Dear Home-Ec 101,
I was wondering if I would be able to use Bechamel sauce in the Crock Pot, for an extended period of time, without it seperating or breaking down? I am wanting to do a pork loin with a creamy mustard sauce, and instead of using condensed soup and what not, I was going to do a bechamel sauce, add some sour cream and some dijon, as well as maybe some horseradish, and there you have it! I was just curious, as I couldn’t find anything on the world wide interweb, and have no one around to ask.
Breaking in Bristol
The short answer is: absolutely.
The longer answer? Well, here you go:
Bechamel is one of the five mother sauces and is a cornerstone of classical chef training. The mother sauces are:
Veloute – a light stock (made with bones that haven’t been roasted) thickened with roux
Bechamel – milk thickened with roux
Tomato – umm, do I have to explain this one?
Espagnole – a brown sauce, made with roux, veal stock, roasted veal bones and mire poix
Hollandaise -gently heated egg yolk and clarified butter and this is also my personal favorite
Foodies will argue all day long about whether or not aioli/mayo is now one of the six mother sauces, even if it’s not exactly a sauce. Here at Home-Ec 101 we’re going to keep it as simple as possible. I’m not including it for now, but I will certainly, at some point in the future teach how to make each of these sauces, including the hotly debated aioli/mayo.
On to your actual question:
A roux is a mixture of fat and flour cooked over heat long enough to get over that pasty raw flour taste. There are several kinds of roux, but bechamel calls for blonde, which simply means it has been cooked just long enough to get rid of the raw taste, but not so long as to develop the nutty, toasted flavors that show up in peanut butter, chocolate, and brick varieties.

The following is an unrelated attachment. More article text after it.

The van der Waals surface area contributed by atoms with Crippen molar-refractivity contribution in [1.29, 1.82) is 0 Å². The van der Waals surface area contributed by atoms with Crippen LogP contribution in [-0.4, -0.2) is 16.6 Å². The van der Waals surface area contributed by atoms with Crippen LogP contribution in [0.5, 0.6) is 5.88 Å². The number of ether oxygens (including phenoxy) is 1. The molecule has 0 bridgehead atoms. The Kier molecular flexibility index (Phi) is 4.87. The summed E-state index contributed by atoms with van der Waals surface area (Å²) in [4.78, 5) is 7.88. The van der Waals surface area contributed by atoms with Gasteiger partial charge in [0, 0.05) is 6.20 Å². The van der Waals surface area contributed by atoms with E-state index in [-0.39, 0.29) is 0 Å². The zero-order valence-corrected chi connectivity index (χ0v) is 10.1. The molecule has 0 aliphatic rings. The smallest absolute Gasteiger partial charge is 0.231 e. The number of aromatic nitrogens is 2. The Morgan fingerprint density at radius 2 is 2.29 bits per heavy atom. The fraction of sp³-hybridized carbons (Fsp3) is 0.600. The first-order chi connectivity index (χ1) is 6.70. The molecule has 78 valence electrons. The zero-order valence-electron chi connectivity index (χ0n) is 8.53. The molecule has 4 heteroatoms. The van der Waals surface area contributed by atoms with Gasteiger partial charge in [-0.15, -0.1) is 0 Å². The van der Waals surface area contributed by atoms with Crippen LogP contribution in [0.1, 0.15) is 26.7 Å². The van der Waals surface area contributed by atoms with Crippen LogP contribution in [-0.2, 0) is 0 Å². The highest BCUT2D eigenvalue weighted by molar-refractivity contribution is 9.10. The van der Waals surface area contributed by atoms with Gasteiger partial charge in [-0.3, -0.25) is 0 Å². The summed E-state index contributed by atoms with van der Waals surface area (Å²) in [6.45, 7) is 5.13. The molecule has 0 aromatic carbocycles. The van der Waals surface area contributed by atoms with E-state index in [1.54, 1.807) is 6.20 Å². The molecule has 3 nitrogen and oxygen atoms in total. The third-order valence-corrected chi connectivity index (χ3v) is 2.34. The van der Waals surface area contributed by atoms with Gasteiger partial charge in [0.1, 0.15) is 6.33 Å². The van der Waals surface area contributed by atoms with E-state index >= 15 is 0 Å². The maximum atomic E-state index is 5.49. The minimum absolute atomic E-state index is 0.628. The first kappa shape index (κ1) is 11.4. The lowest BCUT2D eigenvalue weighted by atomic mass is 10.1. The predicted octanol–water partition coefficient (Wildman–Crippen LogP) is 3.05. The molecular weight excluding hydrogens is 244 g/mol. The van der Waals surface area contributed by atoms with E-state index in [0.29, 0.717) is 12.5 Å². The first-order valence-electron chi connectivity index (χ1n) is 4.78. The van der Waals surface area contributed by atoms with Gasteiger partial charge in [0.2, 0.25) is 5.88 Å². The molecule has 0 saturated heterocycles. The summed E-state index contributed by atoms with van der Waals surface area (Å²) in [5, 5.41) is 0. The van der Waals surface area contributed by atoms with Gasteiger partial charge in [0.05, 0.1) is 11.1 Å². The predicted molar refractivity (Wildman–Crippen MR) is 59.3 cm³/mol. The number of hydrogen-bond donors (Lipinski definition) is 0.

In bechamel, the roux is thinned with milk and flavored with a little nutmeg (that I never add, I’m not a nutmeg fan, remember that if I invite you over for dinner). Roux is a miracle, but it is not magic. If the bechamel is heated to boiling, the sauce will break and separate into its components. Remember oil and water do not mix, after all. The wheat flour keeps the whole sauce in a suspension (fancy chemistry term). If it’s heated too much this suspension cannot be sustained and that’s when you end up with funny textures and oil sitting on top of a dish.
That said, you can certainly bake and slow cook with bechamel, where you would have used a can of cream of something previously, but you cannot let it get too hot. This is probably going to involve a little trial and error. Additionally, remember when using a slow cooker, you use about 50% less liquid than in a recipe that suggests cooking in an open pan in the oven or on the stove.
By the way, your idea for a pork loin with bechamel based sauce sounds wonderful, but for the most dependable results, I’d probably season and cook the pork loin in the slow cooker and then, instead of going the traditional bechamel route, why not cut loose and use the same technique with the drippings from the pork loin?
You’ll need a fat separator or a careful hand to spoon the fat off of the liquid. Use the normal ratio of fat to flour to liquid. ( Typically 2 TBSP fat, 2 TBSP flour, 1 cup liquid) and simply add butter and milk to fill in any gaps. So if you have 1 TBSP of fat from the drippings, use 1 TBSP of butter, only have 3/4 cup of liquid from the loin? No problem, just add enough milk to make it 1 cup. Now, make your roux, add the liquid, then go ahead and add your sour cream and mustard if you’d like. Pour this over your cooked loin and enjoy! By using this method you’re taking advantage of the complementary flavors already in the dish instead of the more bland, but still delicious milk and butter.
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